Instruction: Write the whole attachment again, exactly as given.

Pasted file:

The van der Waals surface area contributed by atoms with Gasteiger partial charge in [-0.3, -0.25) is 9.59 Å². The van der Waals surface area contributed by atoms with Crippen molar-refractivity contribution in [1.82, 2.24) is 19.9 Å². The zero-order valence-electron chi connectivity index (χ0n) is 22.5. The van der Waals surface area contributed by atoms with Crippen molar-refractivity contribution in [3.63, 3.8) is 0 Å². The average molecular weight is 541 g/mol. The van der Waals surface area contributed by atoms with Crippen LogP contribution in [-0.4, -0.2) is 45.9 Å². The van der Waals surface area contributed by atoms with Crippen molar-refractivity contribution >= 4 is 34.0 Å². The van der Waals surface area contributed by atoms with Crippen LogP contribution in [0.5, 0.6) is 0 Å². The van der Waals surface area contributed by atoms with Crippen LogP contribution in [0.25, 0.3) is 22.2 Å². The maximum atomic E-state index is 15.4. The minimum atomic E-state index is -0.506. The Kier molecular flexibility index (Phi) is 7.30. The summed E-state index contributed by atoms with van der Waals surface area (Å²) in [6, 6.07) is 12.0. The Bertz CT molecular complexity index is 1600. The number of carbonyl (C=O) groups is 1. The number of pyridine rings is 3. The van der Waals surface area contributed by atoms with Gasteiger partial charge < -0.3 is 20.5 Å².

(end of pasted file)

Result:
The van der Waals surface area contributed by atoms with Gasteiger partial charge in [-0.3, -0.25) is 9.59 Å². The van der Waals surface area contributed by atoms with Crippen molar-refractivity contribution in [1.82, 2.24) is 19.9 Å². The zero-order valence-electron chi connectivity index (χ0n) is 22.5. The van der Waals surface area contributed by atoms with Crippen molar-refractivity contribution in [3.63, 3.8) is 0 Å². The average molecular weight is 541 g/mol. The van der Waals surface area contributed by atoms with Crippen LogP contribution in [-0.4, -0.2) is 45.9 Å². The van der Waals surface area contributed by atoms with Crippen molar-refractivity contribution >= 4 is 34.0 Å². The van der Waals surface area contributed by atoms with Crippen LogP contribution in [0.5, 0.6) is 0 Å². The van der Waals surface area contributed by atoms with Crippen LogP contribution in [0.25, 0.3) is 22.2 Å². The maximum atomic E-state index is 15.4. The minimum atomic E-state index is -0.506. The Kier molecular flexibility index (Phi) is 7.30. The summed E-state index contributed by atoms with van der Waals surface area (Å²) in [6, 6.07) is 12.0. The Bertz CT molecular complexity index is 1600. The number of carbonyl (C=O) groups is 1. The number of pyridine rings is 3. The van der Waals surface area contributed by atoms with Gasteiger partial charge < -0.3 is 20.5 Å².